Well it's been forever since I posted here. Not that anybody reads this anyways. Sadly I haven't been to a drawing class in many months and I slacked on the skate journal from day one. But I've decided to get back on the horse so to speak. After a late morning brunch, a trip to the airport and a bike ride home on a beautiful sunny day it was time to set up a new board and skate. Myself, Kevin and Damien went down to the SE industrial warehouse district to skate a few spots. Basically the whole day we skated in a 3 block radius of our arrival point. We started at these ledges on a slight downhill as well as a small dirt gap up the street half a block. The new board and wheels felt really good but I shyed away from flip tricks most of the day. Took awhile but I worked up to front and back 5-0s on the angle iron ledge and got a good dirt gap to manny that felt awesome. I then dorked around on a curb high manny pad to bank. Best feeling trick was definitely a nose manny nollie 180 where I popped the nollie 180 into the bank. We then moved a few hundred feet down to the downhill spot at 1:02-1:11 in this video. Last time I was here I had an old board and no legs and never committed to the ledge. Upon arrival I 50-50d it within a try or two. I also first try landed the line I tried 40 times last time I was at the spot. Switch flip into the first bank, half cab into the second then 50-50 the ledge. The 50-50 was horrible but with all the speed from the tricks into the banks I decided to take it and move on to more fun. Skating up the hill provides a really fun kicker to skate. So I started trying back 360s. Which are on my to-do list before my impending July knee surgery. I started trying backside noselides on the ledge which is pretty tall and started getting them comfortably with speed. So I was trying a speedy nosedlide. A quick push then a launched 360 off the curb cut kicker. Never got the 360 but got close. Also I landed a front noseslide on the ledge!!!! I've been trying those pretty much every session to remind me to not get frustrated and keep skating for Jason.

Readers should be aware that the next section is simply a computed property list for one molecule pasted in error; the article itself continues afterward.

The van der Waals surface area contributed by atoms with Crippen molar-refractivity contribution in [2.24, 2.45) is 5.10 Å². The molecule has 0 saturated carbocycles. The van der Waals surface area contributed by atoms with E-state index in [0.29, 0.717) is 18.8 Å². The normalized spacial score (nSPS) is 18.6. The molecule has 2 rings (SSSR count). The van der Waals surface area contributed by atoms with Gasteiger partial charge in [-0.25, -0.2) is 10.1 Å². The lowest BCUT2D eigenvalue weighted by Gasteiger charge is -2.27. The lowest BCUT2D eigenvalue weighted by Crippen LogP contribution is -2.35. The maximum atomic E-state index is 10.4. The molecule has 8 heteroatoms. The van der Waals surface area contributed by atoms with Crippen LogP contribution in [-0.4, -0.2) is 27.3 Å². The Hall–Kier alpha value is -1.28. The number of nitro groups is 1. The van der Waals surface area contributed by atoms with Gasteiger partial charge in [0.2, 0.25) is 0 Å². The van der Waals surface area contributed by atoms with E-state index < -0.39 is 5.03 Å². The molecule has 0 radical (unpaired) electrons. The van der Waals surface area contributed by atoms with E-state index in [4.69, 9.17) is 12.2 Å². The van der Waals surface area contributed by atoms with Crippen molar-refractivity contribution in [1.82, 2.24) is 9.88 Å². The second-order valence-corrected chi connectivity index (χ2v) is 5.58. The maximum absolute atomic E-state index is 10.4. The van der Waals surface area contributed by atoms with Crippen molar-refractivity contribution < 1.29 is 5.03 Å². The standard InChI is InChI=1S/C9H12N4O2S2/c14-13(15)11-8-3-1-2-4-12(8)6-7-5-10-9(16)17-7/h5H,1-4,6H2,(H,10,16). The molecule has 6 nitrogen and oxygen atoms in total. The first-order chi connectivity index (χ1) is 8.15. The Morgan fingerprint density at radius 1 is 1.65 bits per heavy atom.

As we were leaving the spot a random guy on a cruiser board who had sat down and watched some of our session from across the street started chatting us up. He said "man I've never seen anybody skate up the hill and hit the ledge and kicker from that way, it stoked me out!! Everybody just lazily skates down the thing, filming lines and crap." I think he was just excited to see two guys in their mid 30s and myself(more gray hairs than either of them) skating the spot creatively. Anyways he said "hey would you guys want to come skate my ramp?" Luckily we said yes. What would unfold over the next 2 hours would be one of the more memorable skate experiences of my life. We followed him a few blocks away to a warehouse where a guy, a girl and a dog were waiting outside (no pizza place). All of us proceeded inside to a dark and dusty warehouse. We all got in a pitch black freight elevator and went up to the second floor. The doors opened and all around us were wood scraps and pieces of discarded and repurposed ramps. After parking my bike and stowing my wallet and keys I started to walk around. What I saw before me was no mere "ramp" but an entire personal skatepark. I walked through the street section that sported a parking block spine, a 20 foot concrete ledge, a bank to ledge, numerous flat rails, up rails, and movable ledge. Around the corner from this room lay the "ramp." A 20 foot wide mini ramp with a spine, a hip, vert walls, pump bumps and random quarter pipes lay before me. I felt like I was in Animal Chin. Our host smiled and said "have fun. Over the next two hours I skated until I could barely move anymore. I'm not horribly good at tranny at this point but god it was fun. Just pumping through the vert walls and hips made the session amazing. We chatted up our host who invited us for future sessions and talked over ideas for the expansion of the ramp playground. Truly a great guy! Tired and covered in sweat we eventually made our way back down the freight elevator and into the street. Never underestimate what lies behind the walls of a Portland warehouse. I now believe in the Portland skate scene. Obviously a skate scene that authored the DIY skate movement and numerous of the worlds most creative street skaters must be thriving somewhere. But in this city it's hidden and random. Getting a glimpse of this world has been exciting. I'm just waiting to see how far this world goes. Down the rabbit hole let's travel!